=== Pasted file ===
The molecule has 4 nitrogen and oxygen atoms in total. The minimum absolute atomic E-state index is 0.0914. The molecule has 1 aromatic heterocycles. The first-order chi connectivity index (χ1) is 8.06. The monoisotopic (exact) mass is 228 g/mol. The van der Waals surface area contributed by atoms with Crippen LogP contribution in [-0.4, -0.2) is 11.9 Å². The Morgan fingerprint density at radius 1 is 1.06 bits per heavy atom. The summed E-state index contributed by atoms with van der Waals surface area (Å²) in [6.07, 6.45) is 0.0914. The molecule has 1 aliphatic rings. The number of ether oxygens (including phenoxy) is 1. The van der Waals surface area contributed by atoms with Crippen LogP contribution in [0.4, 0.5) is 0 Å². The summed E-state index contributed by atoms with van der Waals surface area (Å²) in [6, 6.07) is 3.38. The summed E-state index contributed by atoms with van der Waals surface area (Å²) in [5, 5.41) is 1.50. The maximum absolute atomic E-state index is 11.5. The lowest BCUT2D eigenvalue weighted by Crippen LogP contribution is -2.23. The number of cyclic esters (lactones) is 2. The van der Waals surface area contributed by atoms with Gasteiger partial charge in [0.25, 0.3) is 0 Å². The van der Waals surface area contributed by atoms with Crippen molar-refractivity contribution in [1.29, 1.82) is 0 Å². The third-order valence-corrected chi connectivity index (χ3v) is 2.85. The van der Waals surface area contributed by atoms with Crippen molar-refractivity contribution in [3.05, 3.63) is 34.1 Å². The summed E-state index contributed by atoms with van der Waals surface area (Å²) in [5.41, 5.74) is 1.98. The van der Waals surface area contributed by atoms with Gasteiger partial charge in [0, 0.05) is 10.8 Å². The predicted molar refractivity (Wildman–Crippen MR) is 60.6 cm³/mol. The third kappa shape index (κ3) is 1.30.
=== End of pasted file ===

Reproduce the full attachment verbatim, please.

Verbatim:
The molecule has 4 nitrogen and oxygen atoms in total. The minimum absolute atomic E-state index is 0.0914. The molecule has 1 aromatic heterocycles. The first-order chi connectivity index (χ1) is 8.06. The monoisotopic (exact) mass is 228 g/mol. The van der Waals surface area contributed by atoms with Crippen LogP contribution in [-0.4, -0.2) is 11.9 Å². The Morgan fingerprint density at radius 1 is 1.06 bits per heavy atom. The summed E-state index contributed by atoms with van der Waals surface area (Å²) in [6.07, 6.45) is 0.0914. The molecule has 1 aliphatic rings. The number of ether oxygens (including phenoxy) is 1. The van der Waals surface area contributed by atoms with Crippen LogP contribution in [0.4, 0.5) is 0 Å². The summed E-state index contributed by atoms with van der Waals surface area (Å²) in [6, 6.07) is 3.38. The summed E-state index contributed by atoms with van der Waals surface area (Å²) in [5, 5.41) is 1.50. The maximum absolute atomic E-state index is 11.5. The lowest BCUT2D eigenvalue weighted by Crippen LogP contribution is -2.23. The number of cyclic esters (lactones) is 2. The van der Waals surface area contributed by atoms with Gasteiger partial charge in [0.25, 0.3) is 0 Å². The van der Waals surface area contributed by atoms with Crippen molar-refractivity contribution in [1.29, 1.82) is 0 Å². The third-order valence-corrected chi connectivity index (χ3v) is 2.85. The van der Waals surface area contributed by atoms with Crippen molar-refractivity contribution in [3.05, 3.63) is 34.1 Å². The summed E-state index contributed by atoms with van der Waals surface area (Å²) in [5.41, 5.74) is 1.98. The van der Waals surface area contributed by atoms with Gasteiger partial charge in [0, 0.05) is 10.8 Å². The predicted molar refractivity (Wildman–Crippen MR) is 60.6 cm³/mol. The third kappa shape index (κ3) is 1.30.